Let’s understand the horizon effect with the above-given gif like there’s a stage when our brain stops to respond when we are overthinking something and this same happens here and that’s why we apply the quiescence search.

Okay, let’s code:

def quiesce(alpha, beta):
stand_pat = evaluate_board()
if (stand_pat >= beta):
return beta
if (alpha < stand_pat):
alpha = stand_pat
for move in board.legal_moves:
if board.is_capture(move):
board.push(move)
score = -quiesce(-beta, -alpha)
board.pop()
if (score >= beta):
return beta
if (score > alpha):
alpha = score
return alpha

So let’s summarise the function in a bit:

Flowchart for the quiesce function

And now we are ready with our algorithm. Thanks for your patience guys.

Testing our AI

import chess.svg
import chess.pgn
import chess.engine
from IPython.display import SVG

Now, today we will be doing three tests today which will be

  1. AI Vs Human
  2. Self Play (i.e AI vs AI)
  3. AI Vs Stockfish (You can get info about stockfish12 here)

So, without wasting any further time let’s get started.

AI Vs Human

# use this for computer move
mov = selectmove(3)
board.push(mov)
board
# use this for human move, where e5 is the example move
board.push_san("e5")
board
Output-2

So, the AI chooses to go g1f3, which is a pretty smart move.

Self-Play

count = 0
movehistory = []
game = chess.pgn.Game()
board = chess.Board()
while not board.is_game_over(claim_draw=True):
if board.turn:
count += 1
print(f'\n{count}]\n')
move = selectmove(3)
board.push(move)
print(board)
print()
else:
move = selectmove(3)
board.push(move)
print(board)
game.add_line(movehistory)
game.headers["Event"] = "Self Tournament 2020"
game.headers["Site"] = "Pune"
game.headers["Date"] = str(datetime.datetime.now().date())
game.headers["Round"] = 1
game.headers["White"] = "Ai"
game.headers["Black"] = "Ai"
game.headers["Result"] = str(board.result(claim_draw=True))
print(game)
SVG(chess.svg.board(board=board,size=400))
Output-3

AI Vs Stockfish

count = 0
movehistory = []
game = chess.pgn.Game()
board = chess.Board()
engine = chess.engine.SimpleEngine.popen_uci("your_path/stockfish.exe")
while not board.is_game_over(claim_draw=True):
if board.turn:
count += 1
print(f'\n{count}]\n')
move = engine.play(board, chess.engine.Limit(time=0.1))
movehistory.append(move.move)
board.push(move.move)
print(board)
else:
move = selectmove(3)
movehistory.append(move)
board.push(move)
print(board)
game.add_line(movehistory)
game.headers["Result"] = str(board.result(claim_draw=True))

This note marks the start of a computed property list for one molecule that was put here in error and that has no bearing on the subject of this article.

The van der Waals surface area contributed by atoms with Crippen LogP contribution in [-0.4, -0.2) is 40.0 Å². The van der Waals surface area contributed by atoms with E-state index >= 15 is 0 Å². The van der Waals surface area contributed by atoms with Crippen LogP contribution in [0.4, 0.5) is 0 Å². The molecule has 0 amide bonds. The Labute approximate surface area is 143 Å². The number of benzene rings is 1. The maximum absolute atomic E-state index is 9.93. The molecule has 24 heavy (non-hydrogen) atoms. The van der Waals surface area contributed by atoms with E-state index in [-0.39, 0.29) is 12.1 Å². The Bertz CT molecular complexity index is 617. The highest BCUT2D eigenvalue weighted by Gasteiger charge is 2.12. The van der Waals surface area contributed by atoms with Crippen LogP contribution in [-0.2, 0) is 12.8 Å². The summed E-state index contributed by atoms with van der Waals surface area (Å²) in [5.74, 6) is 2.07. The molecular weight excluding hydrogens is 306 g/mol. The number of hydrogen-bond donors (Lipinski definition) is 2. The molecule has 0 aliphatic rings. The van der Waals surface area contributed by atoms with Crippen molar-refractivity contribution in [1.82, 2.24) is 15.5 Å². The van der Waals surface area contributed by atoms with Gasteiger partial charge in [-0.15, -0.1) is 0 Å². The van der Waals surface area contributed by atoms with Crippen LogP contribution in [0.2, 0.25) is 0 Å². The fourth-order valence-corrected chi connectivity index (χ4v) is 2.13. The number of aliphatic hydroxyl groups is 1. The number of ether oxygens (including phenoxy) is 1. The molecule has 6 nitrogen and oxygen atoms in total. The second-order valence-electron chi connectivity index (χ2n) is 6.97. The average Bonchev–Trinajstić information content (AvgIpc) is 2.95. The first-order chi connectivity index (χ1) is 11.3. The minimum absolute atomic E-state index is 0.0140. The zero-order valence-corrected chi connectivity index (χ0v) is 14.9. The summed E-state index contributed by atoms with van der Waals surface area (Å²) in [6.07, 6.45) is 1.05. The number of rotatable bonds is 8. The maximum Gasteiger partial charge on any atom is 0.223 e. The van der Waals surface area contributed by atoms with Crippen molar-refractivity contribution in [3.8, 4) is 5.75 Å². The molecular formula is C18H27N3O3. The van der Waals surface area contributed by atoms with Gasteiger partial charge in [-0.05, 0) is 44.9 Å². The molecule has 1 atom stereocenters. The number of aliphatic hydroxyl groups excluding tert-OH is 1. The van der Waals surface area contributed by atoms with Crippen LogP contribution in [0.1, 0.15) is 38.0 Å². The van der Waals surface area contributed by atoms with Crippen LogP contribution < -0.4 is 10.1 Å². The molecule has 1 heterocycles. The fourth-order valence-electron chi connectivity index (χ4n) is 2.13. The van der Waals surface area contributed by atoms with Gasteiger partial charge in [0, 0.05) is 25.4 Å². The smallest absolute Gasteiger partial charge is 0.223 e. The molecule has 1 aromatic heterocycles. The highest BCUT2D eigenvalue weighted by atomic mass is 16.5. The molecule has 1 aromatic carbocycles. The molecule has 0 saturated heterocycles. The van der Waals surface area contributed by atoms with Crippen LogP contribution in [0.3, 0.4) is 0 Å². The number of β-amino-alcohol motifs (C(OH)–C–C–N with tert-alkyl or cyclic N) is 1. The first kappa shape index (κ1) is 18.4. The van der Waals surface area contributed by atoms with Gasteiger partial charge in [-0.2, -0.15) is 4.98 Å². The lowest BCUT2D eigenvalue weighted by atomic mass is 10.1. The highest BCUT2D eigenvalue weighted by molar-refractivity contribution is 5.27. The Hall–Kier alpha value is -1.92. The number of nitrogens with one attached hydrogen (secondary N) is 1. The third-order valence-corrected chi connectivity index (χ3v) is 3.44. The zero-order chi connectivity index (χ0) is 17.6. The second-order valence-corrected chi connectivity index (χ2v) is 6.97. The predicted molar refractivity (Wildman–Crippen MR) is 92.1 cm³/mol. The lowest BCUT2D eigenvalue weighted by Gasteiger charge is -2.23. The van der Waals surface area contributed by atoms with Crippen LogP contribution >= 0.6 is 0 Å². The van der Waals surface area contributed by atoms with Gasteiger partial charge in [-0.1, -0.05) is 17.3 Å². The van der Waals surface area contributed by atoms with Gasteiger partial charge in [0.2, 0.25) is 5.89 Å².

print(game)SVG(chess.svg.board(board=board, size=400))
Output-4

So, yes our AI is not smart enough to beat the stockfish 12 but still, he managed to keep the fight for 20 moves.

There are a lot more open-source UCI compatible chess engines available for more of the testing purposes, you can find them here.

Making an Interface

# Remaining imports
import traceback
from flask import Flask, Response, request
import webbrowser
# Searching Ai's Move
def aimove():
move = selectmove(3)
board.push(move)
# Searching Stockfish's Move
def stockfish():
engine = chess.engine.SimpleEngine.popen_uci(
"your_path/stockfish.exe")
move = engine.play(board, chess.engine.Limit(time=0.1))
board.push(move.move)
app = Flask(__name__)# Front Page of the Flask Web Page
@app.route("/")
def main():
global count, board
ret = '<html><head>'
ret += '<style>input {font-size: 20px; } button { font-size: 20px; }</style>'
ret += '</head><body>'
ret += '<img width=510 height=510 src="/board.svg?%f"></img></br></br>' % time.time()
ret += '<form action="/game/" method="post"><button name="New Game" type="submit">New Game</button></form>'
ret += '<form action="/undo/" method="post"><button name="Undo" type="submit">Undo Last Move</button></form>'
ret += '<form action="/move/"><input type="submit" value="Make Human Move:"><input name="move" type="text"></input></form>'
ret += '<form action="/dev/" method="post"><button name="Comp Move" type="submit">Make Ai Move</button></form>'
ret += '<form action="/engine/" method="post"><button name="Stockfish Move" type="submit">Make Stockfish Move</button></form>'
return ret
# Display Board
@app.route("/board.svg/")
def board():
return Response(chess.svg.board(board=board, size=700), mimetype='image/svg+xml')
# Human Move
@app.route("/move/")
def move():
try:
move = request.args.get('move', default="")
board.push_san(move)
except Exception:
traceback.print_exc()
return main()
# Make Ai’s Move
@app.route("/dev/", methods=['POST'])
def dev():
try:
aimove()
except Exception:
traceback.print_exc()
return main()
# Make UCI Compatible engine's move
@app.route("/engine/", methods=['POST'])
def engine():
try:
stockfish()
except Exception:
traceback.print_exc()
return main()
# New Game
@app.route("/game/", methods=['POST'])
def game():
board.reset()
return main()
# Undo
@app.route("/undo/", methods=['POST'])
def undo():
try:
board.pop()
except Exception:
traceback.print_exc()
return main()

Now, let's execute it all in the next block.

board = chess.Board()
webbrowser.open("http://127.0.0.1:5000/")
app.run()
Final Output

Thanks for reading out patiently guys. We have successfully completed our Chess AI in about 12 minutes. Now, we can have fun.

Conclusion

Also, for more information, you can visit here.

And all of the code can be found here.

Developer Student Clubs, Vishwakarma Institute of Technology, Pune

Helping students bridge the gap between theory and practice